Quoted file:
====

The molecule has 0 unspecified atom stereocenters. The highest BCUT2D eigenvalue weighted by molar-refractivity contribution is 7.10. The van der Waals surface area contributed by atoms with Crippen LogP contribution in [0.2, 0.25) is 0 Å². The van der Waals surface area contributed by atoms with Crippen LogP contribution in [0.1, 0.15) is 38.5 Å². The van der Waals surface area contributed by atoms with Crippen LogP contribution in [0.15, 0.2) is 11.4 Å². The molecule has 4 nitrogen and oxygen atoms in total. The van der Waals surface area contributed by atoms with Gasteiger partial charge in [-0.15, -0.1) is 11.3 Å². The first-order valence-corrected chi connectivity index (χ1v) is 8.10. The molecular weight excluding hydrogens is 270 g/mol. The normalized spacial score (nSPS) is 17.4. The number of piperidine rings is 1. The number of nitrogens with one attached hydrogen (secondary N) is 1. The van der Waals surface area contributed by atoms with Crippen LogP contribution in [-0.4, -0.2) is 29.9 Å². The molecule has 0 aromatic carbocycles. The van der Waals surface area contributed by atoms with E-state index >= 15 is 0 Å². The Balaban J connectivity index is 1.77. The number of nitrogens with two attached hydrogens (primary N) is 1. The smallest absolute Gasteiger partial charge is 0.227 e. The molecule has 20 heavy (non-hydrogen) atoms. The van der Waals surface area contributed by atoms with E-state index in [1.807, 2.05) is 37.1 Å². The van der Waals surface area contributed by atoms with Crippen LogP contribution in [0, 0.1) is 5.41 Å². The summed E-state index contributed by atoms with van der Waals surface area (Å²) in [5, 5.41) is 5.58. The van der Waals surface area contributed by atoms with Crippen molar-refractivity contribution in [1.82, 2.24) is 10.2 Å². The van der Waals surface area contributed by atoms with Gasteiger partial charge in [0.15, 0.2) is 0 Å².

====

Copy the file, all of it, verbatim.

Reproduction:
The molecule has 0 unspecified atom stereocenters. The highest BCUT2D eigenvalue weighted by molar-refractivity contribution is 7.10. The van der Waals surface area contributed by atoms with Crippen LogP contribution in [0.2, 0.25) is 0 Å². The van der Waals surface area contributed by atoms with Crippen LogP contribution in [0.1, 0.15) is 38.5 Å². The van der Waals surface area contributed by atoms with Crippen LogP contribution in [0.15, 0.2) is 11.4 Å². The molecule has 4 nitrogen and oxygen atoms in total. The van der Waals surface area contributed by atoms with Gasteiger partial charge in [-0.15, -0.1) is 11.3 Å². The first-order valence-corrected chi connectivity index (χ1v) is 8.10. The molecular weight excluding hydrogens is 270 g/mol. The normalized spacial score (nSPS) is 17.4. The number of piperidine rings is 1. The number of nitrogens with one attached hydrogen (secondary N) is 1. The van der Waals surface area contributed by atoms with Crippen LogP contribution in [-0.4, -0.2) is 29.9 Å². The molecule has 0 aromatic carbocycles. The van der Waals surface area contributed by atoms with E-state index >= 15 is 0 Å². The Balaban J connectivity index is 1.77. The number of nitrogens with two attached hydrogens (primary N) is 1. The smallest absolute Gasteiger partial charge is 0.227 e. The molecule has 20 heavy (non-hydrogen) atoms. The van der Waals surface area contributed by atoms with E-state index in [1.807, 2.05) is 37.1 Å². The van der Waals surface area contributed by atoms with Crippen LogP contribution in [0, 0.1) is 5.41 Å². The summed E-state index contributed by atoms with van der Waals surface area (Å²) in [5, 5.41) is 5.58. The van der Waals surface area contributed by atoms with Crippen molar-refractivity contribution in [1.82, 2.24) is 10.2 Å². The van der Waals surface area contributed by atoms with Gasteiger partial charge in [0.15, 0.2) is 0 Å².